*       NHBC annual report to 31 March 2016
**     Figures supplied by NHBC
+++ APPG Inquiry Report “More Homes Fewer Complaints” July 2016

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Latest HBF Customer Satisfaction Survey shows new home quality is still falling

HBF Customer Satisfaction Survey Results 2017

HBF survey results 2017. After a long and unexplained delay, the Home Builders Federation (HBF), with an income of over £3million (2015), mostly funded by its member housebuilders, finally published its annual New Homes Customer Satisfaction Survey Results and house builder star ratings for 2017 late yesterday. Unlike the rest of us, housebuilders have known their scores throughout the year in real time, thanks to the NHBC online portal providing monthly updates on just how their customers are rating them.
HBF Survey 2017So why the delay HBF?  What possible reason could there have been for requiring a total of 12 weeks, two more than in 2016, since the last customer responses for the HBF survey year to 30 September 2016, were received on the 14 January 2017 cut off?  By strange coincidence, it was the same day that Article 50 was triggered, making it unlikely the poor survey results would get any media attention with all the Article 50 coverage.
Did the HBF decide it was a good day to bury their bad news?

Perhaps calculations were being done to effect an overall more favourable impression of customer satisfaction with new homes. Perhaps there were discussions about including late, more favourable surveys and ruling out unfavourable responses on the grounds of invalidity?  Perhaps the PR spin was more difficult to write this year? Who knows?  Certainly not me.  Even though the HBF Chief Executive Stewart Baseley stated on national radio just last month that he is “a great believer in transparency”, the HBF survey remains a mystery to all but those involved in its carefully scripted questions and the statistical “methodology set out by the NHBC themselves” used in the analysis and validation of the survey by the University of Reading’s Statistical Service Centre.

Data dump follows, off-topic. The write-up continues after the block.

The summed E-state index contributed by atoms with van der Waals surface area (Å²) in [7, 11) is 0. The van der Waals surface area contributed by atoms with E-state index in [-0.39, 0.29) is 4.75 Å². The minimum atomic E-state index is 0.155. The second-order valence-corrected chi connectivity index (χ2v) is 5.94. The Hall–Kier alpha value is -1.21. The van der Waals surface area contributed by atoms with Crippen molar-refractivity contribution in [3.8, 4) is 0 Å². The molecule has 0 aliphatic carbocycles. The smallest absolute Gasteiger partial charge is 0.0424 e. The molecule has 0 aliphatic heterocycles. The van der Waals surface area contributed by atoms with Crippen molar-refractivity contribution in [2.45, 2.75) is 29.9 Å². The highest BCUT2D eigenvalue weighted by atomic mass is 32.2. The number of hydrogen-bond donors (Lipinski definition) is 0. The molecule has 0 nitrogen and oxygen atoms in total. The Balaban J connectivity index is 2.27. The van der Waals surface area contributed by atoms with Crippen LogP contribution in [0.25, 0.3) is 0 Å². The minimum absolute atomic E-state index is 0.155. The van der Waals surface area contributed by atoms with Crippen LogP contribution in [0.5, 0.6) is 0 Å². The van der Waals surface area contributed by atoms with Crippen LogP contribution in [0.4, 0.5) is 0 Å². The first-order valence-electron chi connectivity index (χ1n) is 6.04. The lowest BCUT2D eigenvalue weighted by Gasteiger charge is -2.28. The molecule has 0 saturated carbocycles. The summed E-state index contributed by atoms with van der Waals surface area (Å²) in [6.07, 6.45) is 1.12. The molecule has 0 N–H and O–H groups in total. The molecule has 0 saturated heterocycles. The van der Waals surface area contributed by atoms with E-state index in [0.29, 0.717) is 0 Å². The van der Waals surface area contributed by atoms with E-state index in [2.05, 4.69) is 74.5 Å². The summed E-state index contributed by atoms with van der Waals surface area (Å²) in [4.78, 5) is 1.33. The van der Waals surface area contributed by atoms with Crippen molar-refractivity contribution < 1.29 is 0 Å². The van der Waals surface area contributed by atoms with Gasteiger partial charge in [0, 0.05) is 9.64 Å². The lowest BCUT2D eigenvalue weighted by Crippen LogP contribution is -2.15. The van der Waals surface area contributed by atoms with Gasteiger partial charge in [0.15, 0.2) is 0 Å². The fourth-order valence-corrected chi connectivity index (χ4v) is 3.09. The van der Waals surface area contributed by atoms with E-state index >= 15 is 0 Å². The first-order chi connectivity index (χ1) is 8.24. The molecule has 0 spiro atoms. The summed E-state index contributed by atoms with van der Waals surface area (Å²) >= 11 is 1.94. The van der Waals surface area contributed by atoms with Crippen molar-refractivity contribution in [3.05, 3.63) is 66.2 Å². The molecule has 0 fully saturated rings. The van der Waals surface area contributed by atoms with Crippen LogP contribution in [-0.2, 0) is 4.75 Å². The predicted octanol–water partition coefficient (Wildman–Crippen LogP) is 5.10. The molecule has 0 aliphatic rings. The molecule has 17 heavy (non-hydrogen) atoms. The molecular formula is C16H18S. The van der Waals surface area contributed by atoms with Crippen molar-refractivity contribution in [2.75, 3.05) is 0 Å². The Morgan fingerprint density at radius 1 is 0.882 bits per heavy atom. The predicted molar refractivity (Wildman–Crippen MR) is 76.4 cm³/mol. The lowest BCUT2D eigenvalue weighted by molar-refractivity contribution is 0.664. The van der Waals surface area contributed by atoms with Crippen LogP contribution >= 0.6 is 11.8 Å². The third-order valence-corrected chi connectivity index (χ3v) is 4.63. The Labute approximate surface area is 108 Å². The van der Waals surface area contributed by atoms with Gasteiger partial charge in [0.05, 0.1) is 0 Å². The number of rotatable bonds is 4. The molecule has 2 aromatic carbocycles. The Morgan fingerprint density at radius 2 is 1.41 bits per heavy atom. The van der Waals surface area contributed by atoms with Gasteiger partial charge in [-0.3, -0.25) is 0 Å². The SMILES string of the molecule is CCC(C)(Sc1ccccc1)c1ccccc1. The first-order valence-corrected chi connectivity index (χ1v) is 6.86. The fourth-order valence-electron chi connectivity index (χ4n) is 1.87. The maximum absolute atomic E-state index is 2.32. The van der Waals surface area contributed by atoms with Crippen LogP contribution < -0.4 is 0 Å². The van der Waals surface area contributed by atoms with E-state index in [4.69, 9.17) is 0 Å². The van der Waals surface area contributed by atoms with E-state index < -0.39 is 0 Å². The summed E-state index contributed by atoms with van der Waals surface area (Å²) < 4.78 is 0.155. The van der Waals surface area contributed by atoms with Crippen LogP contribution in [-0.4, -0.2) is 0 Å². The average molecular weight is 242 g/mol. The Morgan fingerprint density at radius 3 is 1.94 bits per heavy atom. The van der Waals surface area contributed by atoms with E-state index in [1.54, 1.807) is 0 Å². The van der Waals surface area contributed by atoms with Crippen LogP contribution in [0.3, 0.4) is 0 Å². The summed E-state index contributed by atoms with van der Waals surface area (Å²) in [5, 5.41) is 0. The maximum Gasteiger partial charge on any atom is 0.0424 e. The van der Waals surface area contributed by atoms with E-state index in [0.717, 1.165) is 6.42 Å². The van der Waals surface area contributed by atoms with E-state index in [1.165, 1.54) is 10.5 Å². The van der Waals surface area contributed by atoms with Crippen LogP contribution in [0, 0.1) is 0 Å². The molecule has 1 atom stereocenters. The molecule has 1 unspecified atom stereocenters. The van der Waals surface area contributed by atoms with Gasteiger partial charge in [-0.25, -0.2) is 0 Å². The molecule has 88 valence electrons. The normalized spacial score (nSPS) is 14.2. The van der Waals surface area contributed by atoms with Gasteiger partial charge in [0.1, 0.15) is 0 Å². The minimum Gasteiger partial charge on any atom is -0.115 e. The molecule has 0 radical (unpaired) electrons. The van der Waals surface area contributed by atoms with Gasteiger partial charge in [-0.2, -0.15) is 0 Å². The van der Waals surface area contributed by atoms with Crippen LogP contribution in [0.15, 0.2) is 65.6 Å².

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No Problem With New Home Quality Says HBF Stewart Baseley

Stewart Baseley, Executive Chairman of HBF interview on BBC Radio 4 Today – Saturday 11 February

Stewart Baseley HBFTrue to form the Home Builder’s Federation [HBF] the industry’s PR and lobby group, conducts a perfect whitewash on the facts as their executive chairman Stewart Baseley trots out a well-used, well-rehearsed HBF rhetoric. The two main points the industry is keen to focus on at the moment:
“promoting awareness of increases in output and rebut negative claims on build quality” are well covered. Mission accomplished! Move along there is nothing to see. Money well-spent? The HBF was funded mostly by its house builder members to the tune of £3,037,449 in the year to 31 December 2015.

Questions to Stewart Baseley, Executive Chairman of HBF
Do you accept there is a problem?
“No I don’t accept there is a problem although clearly there are in some cases that you have highlighted some of those on your report and I totally accept that anybody that’s in a situation where they have got a problem, it’s very serious for them.”

“No problem – some cases”
Fact: As Stewart Baseley knows, the NHBC paid out £90million in warranty claims for remedial works to fix serious defects in 11,000 new homes (an average of £8,181 each) in the 12 months to 31 March 2016. That equates nearly 9% of the 124,720 new homes built in the same period. In the previous year, the NHBC spent £86million on remedial works including £23million on foundations and £32million on superstructures to 11,000 new homes.

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Persimmon Homes Employee Reveals All In Secret Recording Of Meeting

Persimmon Contracts Manager’s site meeting rant.

Secret recordingA few weeks ago I was given part of a secretly recorded site meeting. In the recording, which I am of the opinion is genuine, a Persimmon contracts manager expresses his opinions.  The priorities of Persimmon Homes – would appear to be, build as many new homes, as quickly as possible. Or in his own words let’s make as much f***ing money as we can; let’s slash out as many f***ing units as we can because the market allows us.”  

This is part of a two-hour recording, made in November 2015 during a Persimmon Homes South Coast Region sub contractor’s site meeting. It was sent to me by one of the sub contractors, also told me:

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Have Persimmon Tried To Buy A Better HBF Star Rating?

Can buyers trust HBF  builder Star Ratings?

The HBF National new home customer satisfaction survey is now in its eleventh year. The house builder star ratings (awarded by the HBF) “are allocated according to the proportion responding Yes..” to Question 1 of the survey: “Would you recommend your builder to a friend?…. Yes or No”    The more that respond “Yes”, the better the builder’s star rating.